| SRINAGAR/NEW DELHI, Indian
SRINAGAR/NEW DELHI, Indian May 5 India and
China simultaneously withdrew troops from camps a few meters
apart in a Himalayan desert on Sunday, apparently ending a
three-week standoff on a freezing plateau where the border is
disputed and the Asian giants fought a war 50 years ago.
The two sides stood down after reaching an agreement during
a meeting between border commanders, an Indian army official
told Reuters, after the tension threatened to overshadow a
planned visit by India's foreign minister to Beijing on
But it was not immediately clear how far China's People's
Liberation Army (PLA) soldiers had withdrawn - Delhi had claimed
they were 19 km (12 miles) beyond the point it understands to be
the border with China, a vaguely defined de facto line called
the Line of Actual Control, which neither side agrees on.
Defence and foreign ministry spokesmen did not immediately
respond to requests for comment.
"Our troops have moved one kilometre backwards from the
position they were on since April 16," said the officer, from
the Indian army's Northern Command, which oversees the disputed
region on the fringes of India's Jammu and Kashmir state.
"Chinese troops have also moved away from their position
they were holding on since April 15 when they intruded in Indian
territory. It is not clear yet how (far) the PLA moved back."
India considered it the worst border incursion for years.
New Delhi often appears insecure about relations with its
powerful neighbour, despite slowly warming relations between
Asia's largest countries. China is India's top trade partner,
but the unresolved border sours the friendship.
India's opposition and much of the media has been critical
of the government's handling of the standoff, drawing parallels
with a 1962 war which ended in its humiliating defeat. On
Friday, parliament was adjourned after members shouted "Get
China out, save the country".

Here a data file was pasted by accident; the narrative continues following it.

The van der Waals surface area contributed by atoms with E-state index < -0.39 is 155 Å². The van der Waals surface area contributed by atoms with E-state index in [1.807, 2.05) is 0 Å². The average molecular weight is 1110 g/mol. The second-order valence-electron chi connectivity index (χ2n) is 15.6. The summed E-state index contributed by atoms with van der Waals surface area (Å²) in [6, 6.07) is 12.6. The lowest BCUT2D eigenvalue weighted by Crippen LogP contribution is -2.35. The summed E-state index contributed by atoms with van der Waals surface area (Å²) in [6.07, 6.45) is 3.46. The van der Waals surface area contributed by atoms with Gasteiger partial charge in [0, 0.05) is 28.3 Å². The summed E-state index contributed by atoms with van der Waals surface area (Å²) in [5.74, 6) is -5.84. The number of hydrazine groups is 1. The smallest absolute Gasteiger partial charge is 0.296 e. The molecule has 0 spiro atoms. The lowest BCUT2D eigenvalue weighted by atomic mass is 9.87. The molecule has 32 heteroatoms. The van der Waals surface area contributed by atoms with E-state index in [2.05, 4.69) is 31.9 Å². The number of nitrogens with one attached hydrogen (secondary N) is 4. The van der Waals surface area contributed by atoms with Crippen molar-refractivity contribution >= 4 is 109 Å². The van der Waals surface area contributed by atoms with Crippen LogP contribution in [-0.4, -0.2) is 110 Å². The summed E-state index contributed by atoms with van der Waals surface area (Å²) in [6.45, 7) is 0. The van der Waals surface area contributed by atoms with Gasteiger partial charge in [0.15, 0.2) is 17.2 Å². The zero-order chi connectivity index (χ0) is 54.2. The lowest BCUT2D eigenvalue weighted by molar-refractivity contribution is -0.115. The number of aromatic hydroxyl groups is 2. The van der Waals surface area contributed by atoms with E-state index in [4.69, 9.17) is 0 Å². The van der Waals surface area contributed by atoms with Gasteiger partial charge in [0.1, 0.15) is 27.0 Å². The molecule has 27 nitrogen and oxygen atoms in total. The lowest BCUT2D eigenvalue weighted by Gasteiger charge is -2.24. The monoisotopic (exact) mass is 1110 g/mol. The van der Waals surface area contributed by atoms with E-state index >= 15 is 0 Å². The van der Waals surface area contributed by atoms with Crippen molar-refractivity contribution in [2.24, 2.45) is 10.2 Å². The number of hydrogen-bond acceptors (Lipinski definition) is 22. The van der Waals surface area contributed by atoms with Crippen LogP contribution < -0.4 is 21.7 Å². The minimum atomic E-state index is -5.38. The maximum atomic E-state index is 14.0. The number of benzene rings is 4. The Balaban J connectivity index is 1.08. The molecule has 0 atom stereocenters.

"YOU ARE IN CHINESE TERRITORY"
India says Chinese troops intruded into its territory on the
western rim of the Himalayas on April 15. Some officials and
experts believe the incursion signalled Chinese concern about
increased Indian military activity in the area.
A group of about 30 Chinese soldiers, backed by helicopters,
had pitched several tents near a 16th century Silk Road campsite
called Daulat Beg Oldi, close to an air strip New Delhi uses to
support troops on the Siachen glacier.
Each day since, Indian and Chinese soldiers and border
guards left their camps and stood about 100 metres (330 feet)
apart on the Depsang Plain, a 5,000 meter (16,400 feet) high
desert ringed by jagged peaks of the Karakoram range.
Winter temperatures can drop to minus 30 degrees centigrade,
and the area is lashed by icy strong winds all year round.
A photograph released by a source in the Indian army showed
a group of six Chinese soldiers on a rock-strewn landscape
holding a bright orange banner that read, in English and
Mandarin, "This is the Line of Actual Control, You are in
Delhi reopened the Daulat Beg Oldi airstrip in 2008. Two
other runways, out of use since the war, have been opened and
Daulat Beg Oldi has been upgraded since.
Siachen, at the north of the disputed region of Kashmir, is
claimed by both India and Pakistan and has the dubious
distinction of being the world's highest battlefield.
Tensions are likely to persist given India and China's
increased presence in an area that for centuries was largely
unclaimed and criss-crossed with caravan routes. Now the land
abuts the Karakoram Highway joining Pakistan to China, which
Beijing hopes to develop further as trade route linking it to
the Arabian Sea port of Gwadar.
Speaking before Sunday's resolution, Srikanth Kondapalli, an
Indian analyst who specialises in China studies, said the
dispute lay close to large hydroelectric projects and an
ambitious plan to expand the Karakoram highway.
He said the lack of agreement about where the border lies,
combined with increased military and infrastructure activity
meant more flashpoints were likely.
"It is a no-man's land," said Kondapalli, who considers the
current standoff to be more serious than the usual cross-border
incidents. "Even if the (present) issue is resolved, this will
only flare up."
(Writing by Frank Jack Daniel; Editing by Jon Hemming)